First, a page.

Protecting rare and endangered species such as the manatee, the American crocodile, and the Florida panther, the park covers 1.5 million acres of wetland. There is an abundance of wildlife to see, from herons to dolphins. A 65-foot observation tower in Shark Valley lets visitors take in an expansive view of the wilderness. For those wanting to go a little deeper, there are ranger-led slough slogs (wading) through a cypress dome, and camping is permitted along the 99-mile Wilderness Waterway, which takes a week to traverse by canoe.
Recovery efforts were just underway in the wake of Hurricane Irma in September 2017 when Hurricane Maria blew in, bringing further destruction. But the park, which takes up about two-thirds of the island of St. John, plus almost all of Hassel Island, presses on. There are still traces of the Taino people who inhabited the islands before European discovery in 3,000-year-old petroglyphs. There are remnants of sugar plantations. Visitors can go boating, stop at pristine beaches and even help monitor sea turtles.
Covering about 200,000 acres in the Blue Ridge Mountains of Virginia, this park is great in all seasons. Skyline Drive is the most popular section, allowing visitors to drive 105 miles from one end of the park to the other. There are also 500 miles of hiking trails for those who want to take things a little slower. Foxes and bobcats frolic throughout the winter, which also affords an opportunity to spot foraging deer and turkeys. Birds of many feathers can be spotted in warmer weather. Breathtaking views of the Shenandoah River Valley abound year-round.
Continuing with our series celebrating the national parks, this week we look at the Midwest region, stretching from Ohio in the east to Arkansas in the south and the Dakotas in the northwest.
In Lake Superior off Michigan’s Upper Peninsula, Isle Royale is an outdoor haven. The park is a UNESCO international biosphere reserve. The park is set to be the new home of 20 to 30 relocated wolves in the next three to five years after the population was reduced to one female in 2017. About 400 islands make up the park, so kayaking and canoeing opportunities are just about endless. The artist-in-residence program enables artists in all mediums to capture the beauty of the park and share it with others.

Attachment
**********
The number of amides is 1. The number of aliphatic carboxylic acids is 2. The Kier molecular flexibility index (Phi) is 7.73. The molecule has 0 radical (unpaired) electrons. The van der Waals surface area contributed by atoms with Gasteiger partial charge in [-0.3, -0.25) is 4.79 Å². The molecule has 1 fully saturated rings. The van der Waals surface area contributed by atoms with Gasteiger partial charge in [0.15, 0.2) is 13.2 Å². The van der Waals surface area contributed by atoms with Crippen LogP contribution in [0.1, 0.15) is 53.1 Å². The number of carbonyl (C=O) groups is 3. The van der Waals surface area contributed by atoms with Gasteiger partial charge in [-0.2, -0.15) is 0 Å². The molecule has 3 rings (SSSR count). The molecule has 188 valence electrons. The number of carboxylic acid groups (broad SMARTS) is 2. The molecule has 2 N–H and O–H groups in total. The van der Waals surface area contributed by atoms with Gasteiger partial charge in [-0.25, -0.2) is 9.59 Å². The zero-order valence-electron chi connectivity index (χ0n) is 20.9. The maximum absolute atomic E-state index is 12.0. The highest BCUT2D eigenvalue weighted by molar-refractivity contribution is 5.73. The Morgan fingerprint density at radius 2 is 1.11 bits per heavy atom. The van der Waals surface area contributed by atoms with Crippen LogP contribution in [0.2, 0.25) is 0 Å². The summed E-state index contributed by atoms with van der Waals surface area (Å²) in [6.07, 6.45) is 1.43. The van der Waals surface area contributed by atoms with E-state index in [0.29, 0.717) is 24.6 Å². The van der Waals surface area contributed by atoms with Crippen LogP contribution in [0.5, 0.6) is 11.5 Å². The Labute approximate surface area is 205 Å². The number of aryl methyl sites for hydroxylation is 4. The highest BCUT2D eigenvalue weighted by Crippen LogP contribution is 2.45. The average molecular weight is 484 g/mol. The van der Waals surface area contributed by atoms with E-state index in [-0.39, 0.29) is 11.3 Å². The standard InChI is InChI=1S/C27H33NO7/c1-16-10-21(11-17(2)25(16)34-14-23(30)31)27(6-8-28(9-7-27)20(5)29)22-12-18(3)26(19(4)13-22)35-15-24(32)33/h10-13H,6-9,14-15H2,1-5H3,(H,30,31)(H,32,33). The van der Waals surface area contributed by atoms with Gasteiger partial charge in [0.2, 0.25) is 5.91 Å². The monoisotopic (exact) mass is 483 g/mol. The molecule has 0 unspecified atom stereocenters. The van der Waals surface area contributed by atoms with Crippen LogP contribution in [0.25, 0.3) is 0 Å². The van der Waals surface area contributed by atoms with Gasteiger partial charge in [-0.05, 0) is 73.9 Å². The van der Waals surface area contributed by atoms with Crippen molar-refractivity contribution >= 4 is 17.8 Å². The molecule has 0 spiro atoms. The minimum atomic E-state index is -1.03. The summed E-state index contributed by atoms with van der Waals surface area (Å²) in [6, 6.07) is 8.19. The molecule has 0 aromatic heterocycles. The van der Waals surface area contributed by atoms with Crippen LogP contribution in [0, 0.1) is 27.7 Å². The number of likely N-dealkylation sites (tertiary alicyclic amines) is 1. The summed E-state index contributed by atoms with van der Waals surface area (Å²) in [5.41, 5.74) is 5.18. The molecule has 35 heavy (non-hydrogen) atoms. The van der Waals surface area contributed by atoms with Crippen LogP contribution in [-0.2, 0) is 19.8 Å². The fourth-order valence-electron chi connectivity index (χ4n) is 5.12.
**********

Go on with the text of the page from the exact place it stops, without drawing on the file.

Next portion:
Unlike Isle Royale, which closes from Nov. 1-April 15, this northern Minnesota park stays open all winter. Visitors can explore by snowmobile, cross-country skis, snowshoes or driving along the ice road. The time-honored Minnesota tradition of ice-fishing goes on all winter. On the right nights, the Northern Lights put on a show across the sky, and in summer the August Perseids meteor shower dazzles. Lakes makeup about 40 percent of the park and are its lifeblood, becoming a highway to adventure when the ice melts.
The eponymous thermal springs have been in use for 8,000 years, and visitors can take a dip in the traditional Buckstaff Bathhouse or get a 21st-century experience in the Quapaw Baths and Spa. Direct federal supervision of this Arkansas park began in 1877, making it the oldest park managed by the National Park System, predating the system by decades. Once you pass Bathhouse Row in the National Historic Landmark District, there are 26 miles of hiking trails and campsites at Gulpha Gorge.
Covering 380 square miles of the largest undisturbed mixed-grass prairie in the U.S., Badlands in South Dakota is home to impressive modern animals such as bison and bighorn sheep, as well as fossils of some of the most fearsome and fascinating creatures such as ancient rhinos and saber-toothed cats. The South Unit of the park is co-managed by the Oglala Lakota tribe, who have inhabited the area for hundreds of years and held Ghost Dances in the 1890s.